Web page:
How to Recognise Anhidrosis in Horses


Approximately 5-25% of horses show signs of anhidrosis during Summer. A condition where horses sweat noticeably less – or even not at all – anhidrosis is a serious health concern when the weather is at its most hot and humid. 

 In this article, we answer a few frequently asked questions about anhidrosis.

What causes anhidrosis?

The exact cause of anhidrosis is unknown. However, many veterinarians expect the condition is due to a decreased response to sweat gland stimulation by the hormone epinephrine, which normally triggers sweat gland activity. 

What breeds are most susceptible to anhidrosis? 

Most commonly, anhidrosis is found in Thoroughbreds, Quarter Horses and Warmbloods, and it’s rarely seen in Arabians. At present, there is no simple test available to determine if offspring will develop the condition, as there are many unknown, complex factors. 

What are the clinical signs of anhidrosis? 

While anhidrosis is most noticeable following exercise, it isn’t linked to exercise. Sedentary horses living in hot, humid environments will show signs of reduced or absent sweating. Those horses with anhidrosis in work will often have higher respiratory and temperature rates for longer periods.

The danger with anhidrosis is that it places greater demands on the horse’s respiratory system to cool body core temperature. Just like humans, horses rely on sweating to reduce core body temperature after intense exercise and normally only 15-25% is lost via the respiratory system. 

How is anhidrosis treated?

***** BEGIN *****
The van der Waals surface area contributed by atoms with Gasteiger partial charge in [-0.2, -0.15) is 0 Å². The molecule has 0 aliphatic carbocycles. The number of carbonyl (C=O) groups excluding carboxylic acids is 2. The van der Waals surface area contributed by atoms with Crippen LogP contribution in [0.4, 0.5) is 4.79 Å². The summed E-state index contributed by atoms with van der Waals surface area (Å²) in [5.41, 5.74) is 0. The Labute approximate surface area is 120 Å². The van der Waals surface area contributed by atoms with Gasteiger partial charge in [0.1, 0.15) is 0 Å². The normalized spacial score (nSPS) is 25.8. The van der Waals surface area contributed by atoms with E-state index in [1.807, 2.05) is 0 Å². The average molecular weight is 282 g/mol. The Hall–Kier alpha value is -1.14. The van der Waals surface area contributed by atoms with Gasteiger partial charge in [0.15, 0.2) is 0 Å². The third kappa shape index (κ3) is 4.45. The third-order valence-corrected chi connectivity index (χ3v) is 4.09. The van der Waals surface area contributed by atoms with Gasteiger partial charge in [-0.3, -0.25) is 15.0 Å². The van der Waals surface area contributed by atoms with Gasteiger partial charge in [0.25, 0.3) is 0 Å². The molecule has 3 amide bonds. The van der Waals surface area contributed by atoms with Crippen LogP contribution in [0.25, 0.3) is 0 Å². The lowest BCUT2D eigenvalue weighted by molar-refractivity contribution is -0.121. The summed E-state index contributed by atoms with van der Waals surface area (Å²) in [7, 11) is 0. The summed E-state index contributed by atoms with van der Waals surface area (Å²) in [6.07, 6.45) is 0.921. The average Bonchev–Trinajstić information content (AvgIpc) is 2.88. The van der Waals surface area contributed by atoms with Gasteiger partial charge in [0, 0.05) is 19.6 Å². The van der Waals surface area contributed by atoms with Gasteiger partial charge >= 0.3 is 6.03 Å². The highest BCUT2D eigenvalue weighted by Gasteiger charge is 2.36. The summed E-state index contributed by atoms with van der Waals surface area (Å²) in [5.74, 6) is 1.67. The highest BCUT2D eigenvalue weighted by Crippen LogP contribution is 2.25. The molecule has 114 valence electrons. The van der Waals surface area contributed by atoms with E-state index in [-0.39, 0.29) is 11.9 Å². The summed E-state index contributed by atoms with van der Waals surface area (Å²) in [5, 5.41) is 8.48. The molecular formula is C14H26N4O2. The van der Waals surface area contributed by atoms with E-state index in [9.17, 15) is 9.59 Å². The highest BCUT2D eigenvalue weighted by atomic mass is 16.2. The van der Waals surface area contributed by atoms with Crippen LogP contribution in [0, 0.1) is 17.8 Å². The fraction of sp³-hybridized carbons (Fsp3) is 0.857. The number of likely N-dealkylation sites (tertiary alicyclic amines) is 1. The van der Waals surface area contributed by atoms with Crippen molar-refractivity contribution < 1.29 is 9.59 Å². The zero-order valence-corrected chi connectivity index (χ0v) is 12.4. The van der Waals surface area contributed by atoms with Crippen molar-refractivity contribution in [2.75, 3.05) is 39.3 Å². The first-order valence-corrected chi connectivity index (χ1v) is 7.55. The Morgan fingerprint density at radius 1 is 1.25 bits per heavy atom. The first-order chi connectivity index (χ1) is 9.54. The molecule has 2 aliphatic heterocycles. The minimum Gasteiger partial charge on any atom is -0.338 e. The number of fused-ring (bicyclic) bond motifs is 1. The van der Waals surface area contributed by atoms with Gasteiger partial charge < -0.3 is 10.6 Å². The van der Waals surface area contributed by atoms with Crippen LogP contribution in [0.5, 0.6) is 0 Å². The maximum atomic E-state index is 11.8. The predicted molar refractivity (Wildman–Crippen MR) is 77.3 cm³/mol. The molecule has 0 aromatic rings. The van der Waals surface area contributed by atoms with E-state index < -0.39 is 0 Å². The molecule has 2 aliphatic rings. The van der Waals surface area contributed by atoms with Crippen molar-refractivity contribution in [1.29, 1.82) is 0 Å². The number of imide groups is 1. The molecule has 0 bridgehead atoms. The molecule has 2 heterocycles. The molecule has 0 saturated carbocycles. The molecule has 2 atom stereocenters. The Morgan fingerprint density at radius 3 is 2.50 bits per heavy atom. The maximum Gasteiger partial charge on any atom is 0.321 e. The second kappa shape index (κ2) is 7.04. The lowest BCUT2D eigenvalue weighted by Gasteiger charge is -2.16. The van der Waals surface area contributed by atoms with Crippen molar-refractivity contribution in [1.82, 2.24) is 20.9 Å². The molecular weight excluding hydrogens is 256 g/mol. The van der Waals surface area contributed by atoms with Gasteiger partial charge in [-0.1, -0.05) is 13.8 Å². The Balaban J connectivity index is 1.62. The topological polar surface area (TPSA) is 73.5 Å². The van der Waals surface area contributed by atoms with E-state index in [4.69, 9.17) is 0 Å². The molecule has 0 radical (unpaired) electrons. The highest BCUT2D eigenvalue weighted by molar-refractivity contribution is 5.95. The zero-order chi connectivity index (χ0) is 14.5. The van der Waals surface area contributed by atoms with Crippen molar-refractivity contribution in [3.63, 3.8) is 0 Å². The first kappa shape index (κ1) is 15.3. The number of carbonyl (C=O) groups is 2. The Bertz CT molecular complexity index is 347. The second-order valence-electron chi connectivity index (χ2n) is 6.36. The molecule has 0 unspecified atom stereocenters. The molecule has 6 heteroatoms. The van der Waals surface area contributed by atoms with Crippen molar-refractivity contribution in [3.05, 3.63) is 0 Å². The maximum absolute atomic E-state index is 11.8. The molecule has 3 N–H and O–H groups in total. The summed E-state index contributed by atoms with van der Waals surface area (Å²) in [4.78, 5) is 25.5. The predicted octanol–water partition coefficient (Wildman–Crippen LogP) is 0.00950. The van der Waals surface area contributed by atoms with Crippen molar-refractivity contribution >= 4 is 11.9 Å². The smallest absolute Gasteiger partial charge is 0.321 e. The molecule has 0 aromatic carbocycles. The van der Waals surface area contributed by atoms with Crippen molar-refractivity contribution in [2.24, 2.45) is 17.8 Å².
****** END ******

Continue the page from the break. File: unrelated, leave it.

While there is no cure for anhidrosis, the condition can be managed relatively effectively. Of most importance is moving an anhidrosis-affected horse to a cooler climate. If your horse is suffering mild anhidrosis, you should take these steps to carefully manage the condition:

  • Become familiar with your horse’s normal rectal temperature
  • Ensure your horse has adequate shade and unlimited access to fresh, clean drinking water
  • Only exercise during the coolest parts of the day, especially during Summer
  • Be sure to take your horse’s rectal temperature following exercise
  • Cold water hose your horse after exercise and repeat until their temperature responds
  • If possible, keep your horse inside during the hottest part of the day
  • Fans, misters and air-conditioning may also be required


  • Dr Louise Cosgrove

    The founder of Exclusively Equine Veterinary Services, Louise is driven to support horses in their recovery from injury or illness. A graduate of the University of Queensland, with international equin...

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